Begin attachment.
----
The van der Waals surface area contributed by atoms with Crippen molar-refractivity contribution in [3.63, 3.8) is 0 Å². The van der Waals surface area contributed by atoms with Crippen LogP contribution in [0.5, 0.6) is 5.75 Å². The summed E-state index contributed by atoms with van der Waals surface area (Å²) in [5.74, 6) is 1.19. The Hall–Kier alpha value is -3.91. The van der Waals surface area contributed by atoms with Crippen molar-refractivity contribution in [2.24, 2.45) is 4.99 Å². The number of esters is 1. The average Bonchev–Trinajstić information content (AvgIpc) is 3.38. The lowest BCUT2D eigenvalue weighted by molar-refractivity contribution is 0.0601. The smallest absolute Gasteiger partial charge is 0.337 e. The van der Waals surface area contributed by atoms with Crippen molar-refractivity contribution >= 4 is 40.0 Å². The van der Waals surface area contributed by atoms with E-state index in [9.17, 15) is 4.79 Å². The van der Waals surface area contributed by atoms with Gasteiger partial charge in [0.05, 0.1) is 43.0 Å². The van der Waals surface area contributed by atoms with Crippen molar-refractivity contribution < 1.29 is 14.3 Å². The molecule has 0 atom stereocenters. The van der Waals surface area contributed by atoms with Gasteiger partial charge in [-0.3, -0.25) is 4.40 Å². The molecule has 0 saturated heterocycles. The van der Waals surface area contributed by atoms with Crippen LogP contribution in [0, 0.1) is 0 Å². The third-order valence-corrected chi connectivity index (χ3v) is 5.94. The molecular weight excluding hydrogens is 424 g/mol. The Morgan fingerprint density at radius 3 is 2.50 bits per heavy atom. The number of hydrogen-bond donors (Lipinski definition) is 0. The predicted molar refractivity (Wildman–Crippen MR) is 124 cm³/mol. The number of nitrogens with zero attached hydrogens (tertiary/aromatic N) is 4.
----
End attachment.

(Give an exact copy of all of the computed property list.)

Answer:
The van der Waals surface area contributed by atoms with Crippen molar-refractivity contribution in [3.63, 3.8) is 0 Å². The van der Waals surface area contributed by atoms with Crippen LogP contribution in [0.5, 0.6) is 5.75 Å². The summed E-state index contributed by atoms with van der Waals surface area (Å²) in [5.74, 6) is 1.19. The Hall–Kier alpha value is -3.91. The van der Waals surface area contributed by atoms with Crippen molar-refractivity contribution in [2.24, 2.45) is 4.99 Å². The number of esters is 1. The average Bonchev–Trinajstić information content (AvgIpc) is 3.38. The lowest BCUT2D eigenvalue weighted by molar-refractivity contribution is 0.0601. The smallest absolute Gasteiger partial charge is 0.337 e. The van der Waals surface area contributed by atoms with Crippen molar-refractivity contribution >= 4 is 40.0 Å². The van der Waals surface area contributed by atoms with E-state index in [9.17, 15) is 4.79 Å². The van der Waals surface area contributed by atoms with Gasteiger partial charge in [0.05, 0.1) is 43.0 Å². The van der Waals surface area contributed by atoms with Crippen molar-refractivity contribution < 1.29 is 14.3 Å². The molecule has 0 atom stereocenters. The van der Waals surface area contributed by atoms with Gasteiger partial charge in [-0.3, -0.25) is 4.40 Å². The molecule has 0 saturated heterocycles. The van der Waals surface area contributed by atoms with Crippen LogP contribution in [0, 0.1) is 0 Å². The third-order valence-corrected chi connectivity index (χ3v) is 5.94. The molecular weight excluding hydrogens is 424 g/mol. The Morgan fingerprint density at radius 3 is 2.50 bits per heavy atom. The number of hydrogen-bond donors (Lipinski definition) is 0. The predicted molar refractivity (Wildman–Crippen MR) is 124 cm³/mol. The number of nitrogens with zero attached hydrogens (tertiary/aromatic N) is 4.